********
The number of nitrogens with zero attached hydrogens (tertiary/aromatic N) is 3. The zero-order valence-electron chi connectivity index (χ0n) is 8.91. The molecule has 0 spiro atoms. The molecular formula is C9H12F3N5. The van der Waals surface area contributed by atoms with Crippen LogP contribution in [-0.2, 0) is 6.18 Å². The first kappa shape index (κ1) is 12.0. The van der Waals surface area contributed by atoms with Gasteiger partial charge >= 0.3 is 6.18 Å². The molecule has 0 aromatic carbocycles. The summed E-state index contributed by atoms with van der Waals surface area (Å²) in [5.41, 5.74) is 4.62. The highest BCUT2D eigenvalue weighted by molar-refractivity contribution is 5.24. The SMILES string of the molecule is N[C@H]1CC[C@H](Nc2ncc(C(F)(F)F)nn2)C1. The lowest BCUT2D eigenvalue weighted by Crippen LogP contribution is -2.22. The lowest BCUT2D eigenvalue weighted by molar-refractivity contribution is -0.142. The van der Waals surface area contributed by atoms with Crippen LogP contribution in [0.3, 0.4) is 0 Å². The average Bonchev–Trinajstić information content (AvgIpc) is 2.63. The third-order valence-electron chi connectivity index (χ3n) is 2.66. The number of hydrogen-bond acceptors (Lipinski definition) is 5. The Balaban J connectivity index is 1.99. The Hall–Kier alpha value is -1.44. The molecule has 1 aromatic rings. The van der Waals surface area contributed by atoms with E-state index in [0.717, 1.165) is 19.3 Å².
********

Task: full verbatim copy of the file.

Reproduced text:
The number of nitrogens with zero attached hydrogens (tertiary/aromatic N) is 3. The zero-order valence-electron chi connectivity index (χ0n) is 8.91. The molecule has 0 spiro atoms. The molecular formula is C9H12F3N5. The van der Waals surface area contributed by atoms with Crippen LogP contribution in [-0.2, 0) is 6.18 Å². The first kappa shape index (κ1) is 12.0. The van der Waals surface area contributed by atoms with Gasteiger partial charge >= 0.3 is 6.18 Å². The molecule has 0 aromatic carbocycles. The summed E-state index contributed by atoms with van der Waals surface area (Å²) in [5.41, 5.74) is 4.62. The highest BCUT2D eigenvalue weighted by molar-refractivity contribution is 5.24. The SMILES string of the molecule is N[C@H]1CC[C@H](Nc2ncc(C(F)(F)F)nn2)C1. The lowest BCUT2D eigenvalue weighted by Crippen LogP contribution is -2.22. The lowest BCUT2D eigenvalue weighted by molar-refractivity contribution is -0.142. The van der Waals surface area contributed by atoms with Crippen LogP contribution in [0.3, 0.4) is 0 Å². The average Bonchev–Trinajstić information content (AvgIpc) is 2.63. The third-order valence-electron chi connectivity index (χ3n) is 2.66. The number of hydrogen-bond acceptors (Lipinski definition) is 5. The Balaban J connectivity index is 1.99. The Hall–Kier alpha value is -1.44. The molecule has 1 aromatic rings. The van der Waals surface area contributed by atoms with E-state index in [0.717, 1.165) is 19.3 Å².